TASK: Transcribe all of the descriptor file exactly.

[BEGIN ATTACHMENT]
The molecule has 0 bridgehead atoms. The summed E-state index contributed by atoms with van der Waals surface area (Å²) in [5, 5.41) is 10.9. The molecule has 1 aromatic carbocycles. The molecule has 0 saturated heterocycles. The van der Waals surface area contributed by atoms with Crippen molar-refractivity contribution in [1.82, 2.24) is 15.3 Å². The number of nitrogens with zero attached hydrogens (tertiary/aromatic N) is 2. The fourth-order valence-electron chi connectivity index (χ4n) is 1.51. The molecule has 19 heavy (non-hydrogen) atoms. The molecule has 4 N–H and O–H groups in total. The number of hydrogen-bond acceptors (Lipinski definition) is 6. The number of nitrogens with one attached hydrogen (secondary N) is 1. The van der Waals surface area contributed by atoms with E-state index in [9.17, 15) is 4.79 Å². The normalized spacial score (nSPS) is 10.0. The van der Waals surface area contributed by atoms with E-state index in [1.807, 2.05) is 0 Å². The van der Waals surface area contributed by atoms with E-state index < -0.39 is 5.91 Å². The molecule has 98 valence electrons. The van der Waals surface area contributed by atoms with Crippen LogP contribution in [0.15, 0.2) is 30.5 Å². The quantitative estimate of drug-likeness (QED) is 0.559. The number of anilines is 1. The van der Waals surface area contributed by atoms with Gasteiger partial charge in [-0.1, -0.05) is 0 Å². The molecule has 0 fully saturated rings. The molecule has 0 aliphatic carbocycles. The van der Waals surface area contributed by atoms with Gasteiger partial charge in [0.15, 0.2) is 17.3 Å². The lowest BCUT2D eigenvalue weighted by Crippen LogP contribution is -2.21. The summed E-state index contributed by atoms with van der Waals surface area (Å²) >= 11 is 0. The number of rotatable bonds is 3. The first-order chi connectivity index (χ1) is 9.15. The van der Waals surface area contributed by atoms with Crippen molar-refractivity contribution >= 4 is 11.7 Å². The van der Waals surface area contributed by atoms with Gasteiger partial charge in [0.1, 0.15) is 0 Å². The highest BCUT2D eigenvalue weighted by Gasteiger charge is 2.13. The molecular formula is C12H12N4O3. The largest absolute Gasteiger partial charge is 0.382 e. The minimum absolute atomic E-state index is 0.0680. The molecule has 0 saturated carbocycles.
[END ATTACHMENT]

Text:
The molecule has 0 bridgehead atoms. The summed E-state index contributed by atoms with van der Waals surface area (Å²) in [5, 5.41) is 10.9. The molecule has 1 aromatic carbocycles. The molecule has 0 saturated heterocycles. The van der Waals surface area contributed by atoms with Crippen molar-refractivity contribution in [1.82, 2.24) is 15.3 Å². The number of nitrogens with zero attached hydrogens (tertiary/aromatic N) is 2. The fourth-order valence-electron chi connectivity index (χ4n) is 1.51. The molecule has 19 heavy (non-hydrogen) atoms. The molecule has 4 N–H and O–H groups in total. The number of hydrogen-bond acceptors (Lipinski definition) is 6. The number of nitrogens with one attached hydrogen (secondary N) is 1. The van der Waals surface area contributed by atoms with E-state index in [9.17, 15) is 4.79 Å². The normalized spacial score (nSPS) is 10.0. The van der Waals surface area contributed by atoms with E-state index in [1.807, 2.05) is 0 Å². The van der Waals surface area contributed by atoms with E-state index < -0.39 is 5.91 Å². The molecule has 98 valence electrons. The van der Waals surface area contributed by atoms with Crippen LogP contribution in [0.15, 0.2) is 30.5 Å². The quantitative estimate of drug-likeness (QED) is 0.559. The number of anilines is 1. The van der Waals surface area contributed by atoms with Gasteiger partial charge in [-0.1, -0.05) is 0 Å². The molecule has 0 fully saturated rings. The molecule has 0 aliphatic carbocycles. The van der Waals surface area contributed by atoms with Gasteiger partial charge in [0.15, 0.2) is 17.3 Å². The lowest BCUT2D eigenvalue weighted by Crippen LogP contribution is -2.21. The summed E-state index contributed by atoms with van der Waals surface area (Å²) >= 11 is 0. The number of rotatable bonds is 3. The first-order chi connectivity index (χ1) is 9.15. The van der Waals surface area contributed by atoms with Crippen molar-refractivity contribution >= 4 is 11.7 Å². The van der Waals surface area contributed by atoms with Gasteiger partial charge in [0.1, 0.15) is 0 Å². The highest BCUT2D eigenvalue weighted by Gasteiger charge is 2.13. The molecular formula is C12H12N4O3. The largest absolute Gasteiger partial charge is 0.382 e. The minimum absolute atomic E-state index is 0.0680. The molecule has 0 saturated carbocycles.